The Webster Groves Public Library was first organized in 1890 and began as a small reading room in a frame building at Gore and Lockwood Avenues.
|Monday Club/Library building, opened October 1911|
In 1904, the reading room was moved to the basement of the Webster Groves Congregational Church. The Monday Club took over the Library from 1911 until 1927. In April 1927, Webster Groves citizens voted for a four-cent property tax increase, making the Webster Groves Library one of the first tax-supported libraries in St. Louis County.
|Library located in Webster Groves High School, ca. 1940s|
A library building was erected by the Board of Education as a separate unit of Webster Groves High School. The present building was completed in 1951.
The Library's computer system went online in 1988. The system allows patrons to search for materials and know the status of a given item. It also allows the staff to check materials in or out, keep track of reserves and delinquencies, and to maintain patron registration information.
The Library had been a part of the Municipal Library Cooperative, an association of municipal libraries (including Brentwood, Ferguson, Kirkwood, Maplewood, Richmond Heights, Rock Hill, University City and Valley Park) in St. Louis County since the cooperative was founded. But in 1996, the other eight member libraries decided to form the new Municipal Library Consortium (MLC) and share an automation system. For financial and other reasons, Webster Groves Public Library declined to join, although reciprocal lending privileges were maintained with the Rock Hill, Richmond Heights, and Valley Park libraries.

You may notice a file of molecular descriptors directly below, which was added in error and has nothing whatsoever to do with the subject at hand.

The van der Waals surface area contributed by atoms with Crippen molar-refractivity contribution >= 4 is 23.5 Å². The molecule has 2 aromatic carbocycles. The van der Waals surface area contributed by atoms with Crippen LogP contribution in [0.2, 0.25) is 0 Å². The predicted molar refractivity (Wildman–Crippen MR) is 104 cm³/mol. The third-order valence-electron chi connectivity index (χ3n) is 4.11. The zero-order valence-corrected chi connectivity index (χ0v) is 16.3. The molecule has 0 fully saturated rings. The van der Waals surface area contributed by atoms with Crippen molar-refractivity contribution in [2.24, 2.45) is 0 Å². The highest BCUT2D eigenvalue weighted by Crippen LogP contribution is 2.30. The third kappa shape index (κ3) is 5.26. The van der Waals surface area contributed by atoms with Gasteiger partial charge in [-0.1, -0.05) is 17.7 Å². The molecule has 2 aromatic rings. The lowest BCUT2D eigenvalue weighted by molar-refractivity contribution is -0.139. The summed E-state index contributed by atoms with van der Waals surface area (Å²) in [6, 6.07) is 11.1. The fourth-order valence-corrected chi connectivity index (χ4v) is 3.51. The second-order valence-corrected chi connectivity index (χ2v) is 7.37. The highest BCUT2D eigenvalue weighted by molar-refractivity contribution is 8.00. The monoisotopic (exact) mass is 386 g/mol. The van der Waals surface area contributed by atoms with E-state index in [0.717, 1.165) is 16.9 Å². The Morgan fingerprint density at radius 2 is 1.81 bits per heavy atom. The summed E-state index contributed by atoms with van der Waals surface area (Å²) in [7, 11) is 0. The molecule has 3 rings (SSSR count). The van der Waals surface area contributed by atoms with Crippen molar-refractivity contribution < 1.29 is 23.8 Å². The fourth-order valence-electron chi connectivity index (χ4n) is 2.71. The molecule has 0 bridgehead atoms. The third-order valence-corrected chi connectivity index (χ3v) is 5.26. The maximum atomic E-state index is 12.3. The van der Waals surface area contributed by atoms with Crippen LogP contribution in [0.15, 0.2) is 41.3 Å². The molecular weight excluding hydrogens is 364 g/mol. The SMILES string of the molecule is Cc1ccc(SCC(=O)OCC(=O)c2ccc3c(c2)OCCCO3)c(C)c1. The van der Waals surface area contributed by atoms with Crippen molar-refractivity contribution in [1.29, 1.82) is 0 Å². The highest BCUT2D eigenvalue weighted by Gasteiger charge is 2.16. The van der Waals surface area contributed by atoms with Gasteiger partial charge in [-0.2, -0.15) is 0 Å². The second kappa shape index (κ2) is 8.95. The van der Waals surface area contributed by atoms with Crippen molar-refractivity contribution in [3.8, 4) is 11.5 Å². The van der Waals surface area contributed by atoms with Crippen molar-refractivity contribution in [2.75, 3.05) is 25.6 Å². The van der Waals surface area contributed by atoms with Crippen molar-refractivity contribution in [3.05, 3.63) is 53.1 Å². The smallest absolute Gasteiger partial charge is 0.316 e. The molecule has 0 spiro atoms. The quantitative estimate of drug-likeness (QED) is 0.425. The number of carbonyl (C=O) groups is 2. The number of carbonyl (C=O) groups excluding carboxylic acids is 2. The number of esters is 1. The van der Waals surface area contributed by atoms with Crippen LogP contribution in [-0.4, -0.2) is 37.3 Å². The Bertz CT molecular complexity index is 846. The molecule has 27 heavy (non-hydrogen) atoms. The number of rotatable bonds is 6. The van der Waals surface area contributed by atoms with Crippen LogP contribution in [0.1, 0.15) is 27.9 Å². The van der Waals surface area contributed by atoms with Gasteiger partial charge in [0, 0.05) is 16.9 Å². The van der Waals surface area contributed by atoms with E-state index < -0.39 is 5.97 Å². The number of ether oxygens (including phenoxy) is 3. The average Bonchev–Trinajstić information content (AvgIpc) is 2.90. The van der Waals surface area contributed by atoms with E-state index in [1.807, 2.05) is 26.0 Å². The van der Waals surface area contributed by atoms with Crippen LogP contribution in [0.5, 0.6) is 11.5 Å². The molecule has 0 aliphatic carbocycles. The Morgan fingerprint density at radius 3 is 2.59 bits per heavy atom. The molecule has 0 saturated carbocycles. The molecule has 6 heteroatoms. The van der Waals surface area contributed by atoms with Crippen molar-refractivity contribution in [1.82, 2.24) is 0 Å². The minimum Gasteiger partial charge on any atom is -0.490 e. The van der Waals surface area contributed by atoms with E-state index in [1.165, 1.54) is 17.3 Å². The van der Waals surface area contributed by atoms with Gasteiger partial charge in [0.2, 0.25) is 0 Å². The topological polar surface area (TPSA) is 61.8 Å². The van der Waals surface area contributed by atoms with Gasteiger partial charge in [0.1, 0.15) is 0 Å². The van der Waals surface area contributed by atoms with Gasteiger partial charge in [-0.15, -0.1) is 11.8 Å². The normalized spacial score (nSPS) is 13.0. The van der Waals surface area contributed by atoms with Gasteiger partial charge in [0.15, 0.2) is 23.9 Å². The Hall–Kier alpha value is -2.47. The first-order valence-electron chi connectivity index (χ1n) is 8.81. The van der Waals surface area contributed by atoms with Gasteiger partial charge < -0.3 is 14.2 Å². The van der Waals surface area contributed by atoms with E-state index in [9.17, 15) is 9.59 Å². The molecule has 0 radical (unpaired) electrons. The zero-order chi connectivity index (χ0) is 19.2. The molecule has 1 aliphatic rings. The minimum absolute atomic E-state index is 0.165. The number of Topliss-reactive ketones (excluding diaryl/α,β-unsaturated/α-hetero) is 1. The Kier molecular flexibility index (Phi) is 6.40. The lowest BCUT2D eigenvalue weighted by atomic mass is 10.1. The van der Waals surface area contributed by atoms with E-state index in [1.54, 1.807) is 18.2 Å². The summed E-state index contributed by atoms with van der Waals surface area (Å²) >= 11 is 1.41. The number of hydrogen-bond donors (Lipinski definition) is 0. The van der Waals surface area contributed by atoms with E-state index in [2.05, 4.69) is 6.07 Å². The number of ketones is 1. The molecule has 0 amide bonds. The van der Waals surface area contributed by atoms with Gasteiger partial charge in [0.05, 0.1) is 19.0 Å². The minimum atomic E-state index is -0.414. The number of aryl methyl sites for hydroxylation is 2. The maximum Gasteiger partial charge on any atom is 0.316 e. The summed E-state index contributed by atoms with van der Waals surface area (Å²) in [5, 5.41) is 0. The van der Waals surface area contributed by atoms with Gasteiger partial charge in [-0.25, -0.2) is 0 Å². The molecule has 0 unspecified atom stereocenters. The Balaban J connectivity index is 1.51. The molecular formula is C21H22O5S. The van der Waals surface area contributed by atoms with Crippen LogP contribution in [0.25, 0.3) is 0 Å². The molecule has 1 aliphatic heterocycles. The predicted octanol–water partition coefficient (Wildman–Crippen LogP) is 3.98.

In 2000, the MLC libraries signed reciprocal lending agreements with St. Louis County Library, St. Louis Public Library and St. Charles City/County Library allowing their patrons to obtain free library cards at those locations. About a year later, Webster Groves Public signed similar agreements with St. Louis Public and St. Louis County libraries.
By July of 2004, Webster Groves Public Library decided to join the Municipal Library Consortium. The vendor of Webster's Inlex automation system informed the Library that the system would no longer be supported, leaving the Library in the position of either purchasing a very expensive new system, or joining the MLC and buying into their Dynix automation system for much less. The new agreement allows Webster Groves patrons to check out materials at any MLC library, search the collections of all nine MLC libraries in the same online catalog, and place reserves on books, DVDs and other materials from all these locations.